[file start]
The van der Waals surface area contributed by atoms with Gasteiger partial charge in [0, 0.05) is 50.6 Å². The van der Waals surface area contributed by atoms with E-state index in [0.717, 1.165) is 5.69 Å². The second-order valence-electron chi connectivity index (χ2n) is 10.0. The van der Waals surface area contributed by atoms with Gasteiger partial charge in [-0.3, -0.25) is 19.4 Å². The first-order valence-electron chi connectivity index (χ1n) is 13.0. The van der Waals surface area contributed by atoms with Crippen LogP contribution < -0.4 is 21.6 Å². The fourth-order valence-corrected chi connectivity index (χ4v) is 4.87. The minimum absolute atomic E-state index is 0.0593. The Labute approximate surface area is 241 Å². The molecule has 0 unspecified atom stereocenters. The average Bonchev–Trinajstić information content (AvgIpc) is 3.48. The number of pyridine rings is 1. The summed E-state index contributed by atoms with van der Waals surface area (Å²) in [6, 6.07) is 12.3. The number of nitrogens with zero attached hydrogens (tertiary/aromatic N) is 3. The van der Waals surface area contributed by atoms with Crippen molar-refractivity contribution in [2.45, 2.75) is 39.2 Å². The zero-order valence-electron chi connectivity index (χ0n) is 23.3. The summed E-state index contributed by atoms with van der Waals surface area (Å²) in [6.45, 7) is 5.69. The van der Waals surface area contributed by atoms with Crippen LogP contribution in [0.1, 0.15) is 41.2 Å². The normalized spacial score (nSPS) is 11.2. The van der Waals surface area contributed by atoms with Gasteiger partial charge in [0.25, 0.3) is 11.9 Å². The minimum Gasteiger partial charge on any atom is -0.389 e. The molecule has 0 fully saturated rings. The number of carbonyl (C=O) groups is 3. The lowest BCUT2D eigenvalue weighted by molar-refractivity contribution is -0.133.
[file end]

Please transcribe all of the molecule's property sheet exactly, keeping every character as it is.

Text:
The van der Waals surface area contributed by atoms with Gasteiger partial charge in [0, 0.05) is 50.6 Å². The van der Waals surface area contributed by atoms with E-state index in [0.717, 1.165) is 5.69 Å². The second-order valence-electron chi connectivity index (χ2n) is 10.0. The van der Waals surface area contributed by atoms with Gasteiger partial charge in [-0.3, -0.25) is 19.4 Å². The first-order valence-electron chi connectivity index (χ1n) is 13.0. The van der Waals surface area contributed by atoms with Crippen LogP contribution < -0.4 is 21.6 Å². The fourth-order valence-corrected chi connectivity index (χ4v) is 4.87. The minimum absolute atomic E-state index is 0.0593. The Labute approximate surface area is 241 Å². The molecule has 0 unspecified atom stereocenters. The average Bonchev–Trinajstić information content (AvgIpc) is 3.48. The number of pyridine rings is 1. The summed E-state index contributed by atoms with van der Waals surface area (Å²) in [6, 6.07) is 12.3. The number of nitrogens with zero attached hydrogens (tertiary/aromatic N) is 3. The van der Waals surface area contributed by atoms with Crippen molar-refractivity contribution in [2.45, 2.75) is 39.2 Å². The zero-order valence-electron chi connectivity index (χ0n) is 23.3. The summed E-state index contributed by atoms with van der Waals surface area (Å²) in [6.45, 7) is 5.69. The van der Waals surface area contributed by atoms with Crippen LogP contribution in [0.1, 0.15) is 41.2 Å². The normalized spacial score (nSPS) is 11.2. The van der Waals surface area contributed by atoms with Gasteiger partial charge in [0.25, 0.3) is 11.9 Å². The minimum Gasteiger partial charge on any atom is -0.389 e. The molecule has 0 fully saturated rings. The number of carbonyl (C=O) groups is 3. The lowest BCUT2D eigenvalue weighted by molar-refractivity contribution is -0.133.